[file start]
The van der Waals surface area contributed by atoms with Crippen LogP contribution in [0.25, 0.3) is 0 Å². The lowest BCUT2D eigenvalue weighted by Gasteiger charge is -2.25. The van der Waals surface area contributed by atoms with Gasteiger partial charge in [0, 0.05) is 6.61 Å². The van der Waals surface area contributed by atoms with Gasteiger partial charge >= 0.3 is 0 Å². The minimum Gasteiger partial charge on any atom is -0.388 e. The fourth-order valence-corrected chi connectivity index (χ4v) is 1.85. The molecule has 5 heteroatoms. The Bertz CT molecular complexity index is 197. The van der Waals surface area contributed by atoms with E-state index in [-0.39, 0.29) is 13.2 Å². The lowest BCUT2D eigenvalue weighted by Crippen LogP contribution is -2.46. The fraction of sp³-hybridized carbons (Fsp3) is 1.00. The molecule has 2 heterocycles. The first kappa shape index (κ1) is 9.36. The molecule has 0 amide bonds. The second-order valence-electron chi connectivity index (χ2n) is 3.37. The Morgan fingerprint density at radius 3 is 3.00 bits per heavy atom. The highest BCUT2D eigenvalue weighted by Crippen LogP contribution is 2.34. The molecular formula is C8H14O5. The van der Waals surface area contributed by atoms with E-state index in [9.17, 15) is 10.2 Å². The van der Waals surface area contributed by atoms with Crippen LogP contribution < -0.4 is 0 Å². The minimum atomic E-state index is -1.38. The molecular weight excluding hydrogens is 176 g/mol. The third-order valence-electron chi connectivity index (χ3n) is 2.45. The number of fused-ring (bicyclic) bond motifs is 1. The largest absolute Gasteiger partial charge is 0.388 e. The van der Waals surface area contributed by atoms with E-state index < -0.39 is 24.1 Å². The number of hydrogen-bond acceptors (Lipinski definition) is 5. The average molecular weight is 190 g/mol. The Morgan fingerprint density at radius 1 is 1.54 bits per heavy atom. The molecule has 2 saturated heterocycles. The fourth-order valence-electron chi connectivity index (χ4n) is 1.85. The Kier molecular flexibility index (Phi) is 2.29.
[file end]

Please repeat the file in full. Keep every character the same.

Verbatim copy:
The van der Waals surface area contributed by atoms with Crippen LogP contribution in [0.25, 0.3) is 0 Å². The lowest BCUT2D eigenvalue weighted by Gasteiger charge is -2.25. The van der Waals surface area contributed by atoms with Gasteiger partial charge in [0, 0.05) is 6.61 Å². The van der Waals surface area contributed by atoms with Gasteiger partial charge >= 0.3 is 0 Å². The minimum Gasteiger partial charge on any atom is -0.388 e. The fourth-order valence-corrected chi connectivity index (χ4v) is 1.85. The molecule has 5 heteroatoms. The Bertz CT molecular complexity index is 197. The van der Waals surface area contributed by atoms with E-state index in [-0.39, 0.29) is 13.2 Å². The lowest BCUT2D eigenvalue weighted by Crippen LogP contribution is -2.46. The fraction of sp³-hybridized carbons (Fsp3) is 1.00. The molecule has 2 heterocycles. The first kappa shape index (κ1) is 9.36. The molecule has 0 amide bonds. The second-order valence-electron chi connectivity index (χ2n) is 3.37. The Morgan fingerprint density at radius 3 is 3.00 bits per heavy atom. The highest BCUT2D eigenvalue weighted by Crippen LogP contribution is 2.34. The molecular formula is C8H14O5. The van der Waals surface area contributed by atoms with E-state index in [9.17, 15) is 10.2 Å². The van der Waals surface area contributed by atoms with Crippen LogP contribution < -0.4 is 0 Å². The minimum atomic E-state index is -1.38. The molecular weight excluding hydrogens is 176 g/mol. The third-order valence-electron chi connectivity index (χ3n) is 2.45. The number of fused-ring (bicyclic) bond motifs is 1. The largest absolute Gasteiger partial charge is 0.388 e. The van der Waals surface area contributed by atoms with E-state index < -0.39 is 24.1 Å². The number of hydrogen-bond acceptors (Lipinski definition) is 5. The average molecular weight is 190 g/mol. The Morgan fingerprint density at radius 1 is 1.54 bits per heavy atom. The molecule has 2 saturated heterocycles. The fourth-order valence-electron chi connectivity index (χ4n) is 1.85. The Kier molecular flexibility index (Phi) is 2.29.